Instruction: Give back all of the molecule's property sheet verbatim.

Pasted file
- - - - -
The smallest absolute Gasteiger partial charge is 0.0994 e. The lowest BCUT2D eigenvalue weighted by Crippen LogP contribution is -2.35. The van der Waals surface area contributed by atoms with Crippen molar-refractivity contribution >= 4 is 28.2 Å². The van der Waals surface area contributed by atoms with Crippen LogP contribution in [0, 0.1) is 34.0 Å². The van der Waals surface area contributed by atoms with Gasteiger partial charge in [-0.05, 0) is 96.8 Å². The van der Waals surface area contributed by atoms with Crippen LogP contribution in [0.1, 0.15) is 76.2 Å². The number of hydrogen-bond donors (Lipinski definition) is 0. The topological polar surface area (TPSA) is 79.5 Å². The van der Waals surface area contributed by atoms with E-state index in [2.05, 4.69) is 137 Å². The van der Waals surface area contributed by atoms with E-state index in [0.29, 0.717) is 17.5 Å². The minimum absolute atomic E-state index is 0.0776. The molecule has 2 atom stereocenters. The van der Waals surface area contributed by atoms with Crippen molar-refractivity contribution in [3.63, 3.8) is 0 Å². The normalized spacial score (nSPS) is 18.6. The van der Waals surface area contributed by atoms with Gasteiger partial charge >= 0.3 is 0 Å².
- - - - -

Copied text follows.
The smallest absolute Gasteiger partial charge is 0.0994 e. The lowest BCUT2D eigenvalue weighted by Crippen LogP contribution is -2.35. The van der Waals surface area contributed by atoms with Crippen molar-refractivity contribution >= 4 is 28.2 Å². The van der Waals surface area contributed by atoms with Crippen LogP contribution in [0, 0.1) is 34.0 Å². The van der Waals surface area contributed by atoms with Gasteiger partial charge in [-0.05, 0) is 96.8 Å². The van der Waals surface area contributed by atoms with Crippen LogP contribution in [0.1, 0.15) is 76.2 Å². The number of hydrogen-bond donors (Lipinski definition) is 0. The topological polar surface area (TPSA) is 79.5 Å². The van der Waals surface area contributed by atoms with E-state index in [2.05, 4.69) is 137 Å². The van der Waals surface area contributed by atoms with E-state index in [0.29, 0.717) is 17.5 Å². The minimum absolute atomic E-state index is 0.0776. The molecule has 2 atom stereocenters. The van der Waals surface area contributed by atoms with Crippen molar-refractivity contribution in [3.63, 3.8) is 0 Å². The normalized spacial score (nSPS) is 18.6. The van der Waals surface area contributed by atoms with Gasteiger partial charge >= 0.3 is 0 Å².